35 people were killed and 16 villages were burned as a result of tribal clashes that erupted in the Darfur region of western Sudan due to the looting of livestock, a government official confirmed Thursday.
“The clashes left more than 35 people dead on both sides and completely burned about 16 villages, the majority of whom are from the Misseriya al-Jabal tribe,” Omar Abdel Karim, Commissioner for Humanitarian Aid, told AFP by phone from El Geneina, the capital of West Darfur.
According to Abdel Karim, violence has erupted since November 17 between the Misseriya al-Jabal tribe and a group of Arab tribes, in the Jebel Moon area of West Darfur.
He noted that some villages inhabited by Arabs were also burned, and the residents were forced to flee to neighboring Chad.
Abdullah Abkar, the governor of West Darfur, confirmed to AFP on Thursday that the clashes took place due to “differences due to the looting of camels last week,” adding that “military reinforcements were sent to the area and the situation has stabilized.”
In 2003, Darfur witnessed a civil war during the rule of ousted President Omar al-Bashir, who was ousted in April 2019 following mass protests against his three-decade rule.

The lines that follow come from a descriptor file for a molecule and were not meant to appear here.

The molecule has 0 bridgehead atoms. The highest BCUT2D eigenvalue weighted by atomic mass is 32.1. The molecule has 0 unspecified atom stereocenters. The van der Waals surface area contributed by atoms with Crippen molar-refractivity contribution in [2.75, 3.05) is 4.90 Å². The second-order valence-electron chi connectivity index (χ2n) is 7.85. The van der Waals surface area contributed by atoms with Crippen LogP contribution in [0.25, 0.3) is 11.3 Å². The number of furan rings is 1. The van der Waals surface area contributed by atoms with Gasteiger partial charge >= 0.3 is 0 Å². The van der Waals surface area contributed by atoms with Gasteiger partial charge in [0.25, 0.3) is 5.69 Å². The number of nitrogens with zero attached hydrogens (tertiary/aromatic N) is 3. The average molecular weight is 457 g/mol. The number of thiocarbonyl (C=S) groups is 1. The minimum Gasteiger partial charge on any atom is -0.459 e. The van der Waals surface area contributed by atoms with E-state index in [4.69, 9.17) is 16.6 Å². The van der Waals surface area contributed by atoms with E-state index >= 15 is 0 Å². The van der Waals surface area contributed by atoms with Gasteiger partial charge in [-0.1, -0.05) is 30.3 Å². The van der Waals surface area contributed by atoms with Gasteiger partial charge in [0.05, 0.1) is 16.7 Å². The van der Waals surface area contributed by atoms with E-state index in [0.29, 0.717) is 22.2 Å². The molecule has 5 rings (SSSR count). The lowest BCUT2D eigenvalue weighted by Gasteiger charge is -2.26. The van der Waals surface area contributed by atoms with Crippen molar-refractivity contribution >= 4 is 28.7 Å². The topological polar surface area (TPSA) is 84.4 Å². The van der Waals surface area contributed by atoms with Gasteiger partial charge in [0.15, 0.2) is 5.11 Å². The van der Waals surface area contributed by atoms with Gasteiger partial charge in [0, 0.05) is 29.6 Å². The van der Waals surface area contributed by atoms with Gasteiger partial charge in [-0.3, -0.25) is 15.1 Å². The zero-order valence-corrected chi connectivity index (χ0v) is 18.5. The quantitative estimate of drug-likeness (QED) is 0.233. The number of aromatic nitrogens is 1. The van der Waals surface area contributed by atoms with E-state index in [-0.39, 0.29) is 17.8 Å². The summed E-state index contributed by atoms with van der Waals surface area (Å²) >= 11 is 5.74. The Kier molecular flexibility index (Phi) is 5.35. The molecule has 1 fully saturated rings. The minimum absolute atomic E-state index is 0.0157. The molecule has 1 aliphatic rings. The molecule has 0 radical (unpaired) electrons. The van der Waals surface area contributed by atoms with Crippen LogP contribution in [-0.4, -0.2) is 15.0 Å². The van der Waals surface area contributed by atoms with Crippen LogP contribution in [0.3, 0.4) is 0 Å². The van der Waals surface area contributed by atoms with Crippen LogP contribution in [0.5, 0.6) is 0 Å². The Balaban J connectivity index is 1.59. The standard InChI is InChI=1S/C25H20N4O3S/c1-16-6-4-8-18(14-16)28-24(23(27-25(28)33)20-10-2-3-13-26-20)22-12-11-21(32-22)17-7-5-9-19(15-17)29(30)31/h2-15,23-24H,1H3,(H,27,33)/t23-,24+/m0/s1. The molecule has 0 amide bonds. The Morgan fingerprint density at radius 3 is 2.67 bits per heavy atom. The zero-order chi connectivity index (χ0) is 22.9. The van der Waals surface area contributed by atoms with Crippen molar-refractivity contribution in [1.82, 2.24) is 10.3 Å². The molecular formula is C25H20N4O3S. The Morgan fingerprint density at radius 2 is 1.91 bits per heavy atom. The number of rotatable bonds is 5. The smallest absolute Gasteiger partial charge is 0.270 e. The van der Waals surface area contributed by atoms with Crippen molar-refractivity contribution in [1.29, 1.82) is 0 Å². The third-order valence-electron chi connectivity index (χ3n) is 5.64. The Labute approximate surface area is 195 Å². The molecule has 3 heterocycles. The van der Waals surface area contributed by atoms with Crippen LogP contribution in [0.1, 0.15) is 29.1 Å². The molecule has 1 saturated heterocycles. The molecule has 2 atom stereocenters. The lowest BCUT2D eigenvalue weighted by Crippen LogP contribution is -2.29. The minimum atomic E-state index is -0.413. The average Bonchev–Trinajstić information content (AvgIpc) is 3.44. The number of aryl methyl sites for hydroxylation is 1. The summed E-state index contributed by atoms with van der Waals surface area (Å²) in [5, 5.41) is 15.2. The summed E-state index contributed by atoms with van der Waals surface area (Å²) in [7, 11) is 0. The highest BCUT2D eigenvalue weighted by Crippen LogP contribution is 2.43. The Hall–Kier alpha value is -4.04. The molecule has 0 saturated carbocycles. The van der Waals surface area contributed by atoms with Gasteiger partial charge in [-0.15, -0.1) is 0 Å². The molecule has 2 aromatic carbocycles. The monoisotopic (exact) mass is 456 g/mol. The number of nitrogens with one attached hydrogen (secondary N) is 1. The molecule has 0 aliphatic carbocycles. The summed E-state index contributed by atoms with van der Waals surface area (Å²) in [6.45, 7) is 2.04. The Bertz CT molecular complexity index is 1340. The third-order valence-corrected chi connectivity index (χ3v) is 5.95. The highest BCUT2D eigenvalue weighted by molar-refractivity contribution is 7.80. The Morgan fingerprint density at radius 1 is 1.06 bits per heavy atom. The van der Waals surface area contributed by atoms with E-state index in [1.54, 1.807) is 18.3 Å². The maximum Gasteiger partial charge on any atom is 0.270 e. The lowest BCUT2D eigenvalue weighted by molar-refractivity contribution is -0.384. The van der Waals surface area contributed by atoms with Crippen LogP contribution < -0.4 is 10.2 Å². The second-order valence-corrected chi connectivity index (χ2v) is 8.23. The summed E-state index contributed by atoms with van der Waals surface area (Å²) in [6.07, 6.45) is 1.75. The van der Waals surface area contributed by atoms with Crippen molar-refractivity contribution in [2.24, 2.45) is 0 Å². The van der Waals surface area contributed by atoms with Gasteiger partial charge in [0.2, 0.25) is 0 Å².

The war, which left 300,000 dead, according to United Nations statistics, erupted when a group of African minorities took up arms against Al-Bashir’s government, which is supported by Arabs, under the pretext of political and economic marginalization of the region.
Although the intensity of the main fighting has subsided in the region for years, in the area where the weapons are widespread, violence erupts from time to time due to differences between farmers and herders.
And last month, fighting broke out when the army commander, Lieutenant-General Abdel Fattah al-Burhan, announced his decisions to dissolve the institutions of civil governance, which resulted in a wave of popular protests that continue to this day.
On October 25, Al-Burhan overthrew the transitional government and arrested its civilian leaders, including Prime Minister Abdullah Hamdok, who remained for weeks under house arrest, before he was released on Sunday after signing a political agreement that did not satisfy the civil forces in the country.
Since the overthrow of al-Bashir, Sudan has been seeking to achieve peace in the restive Darfur region, including tribal clashes that erupted immediately after the withdrawal of the United Nations peacekeeping mission in the region at the end of last year.
More than a decade ago, the International Criminal Court issued an arrest warrant for al-Bashir, accusing him of committing genocide during the Darfur conflict.